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BILL PLASCHKE

Trojans Build a Walk of Shame

Basketball players who endured a lot finally quit when they are told to give up front-row seats.

February 15, 2001|BILL PLASCHKE

Who cares?

They were only walk-ons.

Why are we wasting space on walk-ons?

They played for the USC basketball team, but only sort of.

They weren't good enough to earn a scholarship. They were given uniforms only out of the goodness of Coach Henry Bibby's heart.

They usually played only in practice, only as fodder for the starters, only as bodies around which Brandon Granville could dribble and Jeff Trepagnier could dunk.

When they did get into a game, it was only in the final minutes, and they understood. They knew the rules. To endure all of the work for none of the glory was their choice.

They were only walk-ons.

Who cares?

Turns out, somebody cared.

Jamie Hooper, Abdullah Elmagbari and Rob Eres cared.

For two years the Trojans' three basketball walk-ons endured numerous petty slights without complaint.

They would suit up for the games but sometimes be denied postgame pizza given scholarship athletes.

They would actually play in a holiday tournament game but not be given the welcoming gifts offered all participants.

Every uniformed player on the team but them received new midseason sweat suits this season.

Elmagbari played in 10 games last season, yet, like the other two walk-ons, this year his biography was not in the media guide, and his name was not even on the media guide roster.

This season, in fact, only one of the three walk-ons was supplied with shoes.

Not that they were griping. They weren't. They figured this is how USC does business with the least of its student-athletes.

They kept their mouths shut, thankful for a chance to sit on the bench.

Until three weeks ago.

When they were told they couldn't even do that.

They were ordered to sit in chairs behind the bench. It was an hour before the home game against Oregon State. A team manager gave them the news.

They requested a meeting with Bibby outside the locker room for an explanation.

"We weren't asking for shoes or sweats or anything anybody else gets," said Elmagbari, a senior forward. "We just wanted to know why, since we practiced and worked and dressed with the team, suddenly we couldn't sit with the team."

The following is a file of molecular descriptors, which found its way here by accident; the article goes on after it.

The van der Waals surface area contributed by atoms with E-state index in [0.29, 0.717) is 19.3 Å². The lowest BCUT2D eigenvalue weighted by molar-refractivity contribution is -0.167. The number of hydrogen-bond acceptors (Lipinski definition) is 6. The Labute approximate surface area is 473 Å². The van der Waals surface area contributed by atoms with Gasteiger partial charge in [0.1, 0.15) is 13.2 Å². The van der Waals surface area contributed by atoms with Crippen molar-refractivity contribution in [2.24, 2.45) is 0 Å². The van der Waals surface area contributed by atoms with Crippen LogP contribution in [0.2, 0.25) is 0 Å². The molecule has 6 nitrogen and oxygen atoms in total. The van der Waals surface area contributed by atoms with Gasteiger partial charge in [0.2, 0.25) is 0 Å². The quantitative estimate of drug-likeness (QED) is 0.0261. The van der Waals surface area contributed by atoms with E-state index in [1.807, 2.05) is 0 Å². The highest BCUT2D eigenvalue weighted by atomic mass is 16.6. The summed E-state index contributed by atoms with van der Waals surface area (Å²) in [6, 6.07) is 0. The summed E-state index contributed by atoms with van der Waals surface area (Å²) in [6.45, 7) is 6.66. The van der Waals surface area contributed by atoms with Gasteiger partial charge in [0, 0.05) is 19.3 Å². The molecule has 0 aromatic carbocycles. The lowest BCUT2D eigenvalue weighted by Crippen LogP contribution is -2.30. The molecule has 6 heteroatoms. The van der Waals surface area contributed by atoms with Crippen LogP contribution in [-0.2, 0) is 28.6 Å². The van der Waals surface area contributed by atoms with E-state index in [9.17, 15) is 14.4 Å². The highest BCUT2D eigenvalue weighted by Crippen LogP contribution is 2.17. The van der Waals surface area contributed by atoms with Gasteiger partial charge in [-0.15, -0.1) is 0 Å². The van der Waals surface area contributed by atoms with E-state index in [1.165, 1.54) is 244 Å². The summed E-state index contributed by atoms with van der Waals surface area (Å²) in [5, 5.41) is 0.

According to a letter they mailed Athletic Director Mike Garrett, here's what Bibby told them:

"[Bleep] that, you guys either suit up and sit behind the bench or you guys are off the team for good! I don't need to talk to anybody that's a walk-on on this team."

So the walk-ons walked off, quitting on the spot.

And, truth be told, the Trojans haven't lost any games or sleep because of it. A couple of other kids were given uniforms and used as practice meat. Nobody has to worry about ordering that extra pizza.

Who cares?

Maybe somebody should.

It was once said that the true measure of a society is in how it treats its least fortunate.

If the same standards apply to a local university, private as it may be, perhaps we should all care.

The only complaint of these least-fortunate walk-ons, surprisingly, was the issue about the bench.

Bibby addressed this Wednesday, saying, "I need team doctors and managers on the end of the bench so they can get to the players faster. That's why I wanted them behind the bench."

Then why not explain that to them?

"Look, it was only an hour before the game when they confronted me," Bibby said. "I didn't want to hear that then. The right thing to do would be for them to come in and see me the next day and I could have explained."

Bibby said the problem was not in his order, but in the walk-ons' reaction to it.

"The problem with kids today is ego and pride," he said.

Any ego or pride in these walk-ons, however, was surely embarrassed or berated out of them long before this game.

The players said Bibby's profane diatribe was the final insult.

"We have always admired Coach Bibby," said Hooper, a guard. "But when we are treated with such disrespect, we didn't have a choice."

There are no good lessons from quitting in the middle of the season.

The question is, why did these three obviously intelligent athletes stick around past the start of season?

"We aren't making an issue of the other things," Hooper said. "Everything that happened to us, we accepted it, and we won't complain now."

Fine. So let this outsider complain.

A university raising money to build a new basketball arena cannot afford to give all of its uniformed players shoes?

"After giving so many pairs to the scholarship kids, we sometimes don't have any left," Bibby said.

If a player is good enough to wear a uniform, shouldn't he be good enough to wear the same new sweat suit as the other uniformed players?

"We didn't have enough--even my trainer didn't get one," Bibby said.

Those high marks that President Steven Sample recently gave Garrett for his fund-raising, maybe he's grading on a curve.

The biggest snub, in this outsider's mind, is not even the missing pizza, or forgotten gifts, or refusal to house the walk-ons in the team hotel the night before Saturday home games even though they might play the next day.

The biggest snub is USC's refusal to officially admit these walk-ons exist.

It's not only their player biographies that are absent from the media guide. USC doesn't even list their names in the media guide roster.

Last season they combined to play 12 games. This season, they combined to play in eight games.

So they're not star players. Are they not even people?

"I just think that walk-ons do not belong in media guides," Bibby said.

After all, who cares?

*

Bill Plaschke can be reached at his e-mail address: bill.plaschke@latimes.com.

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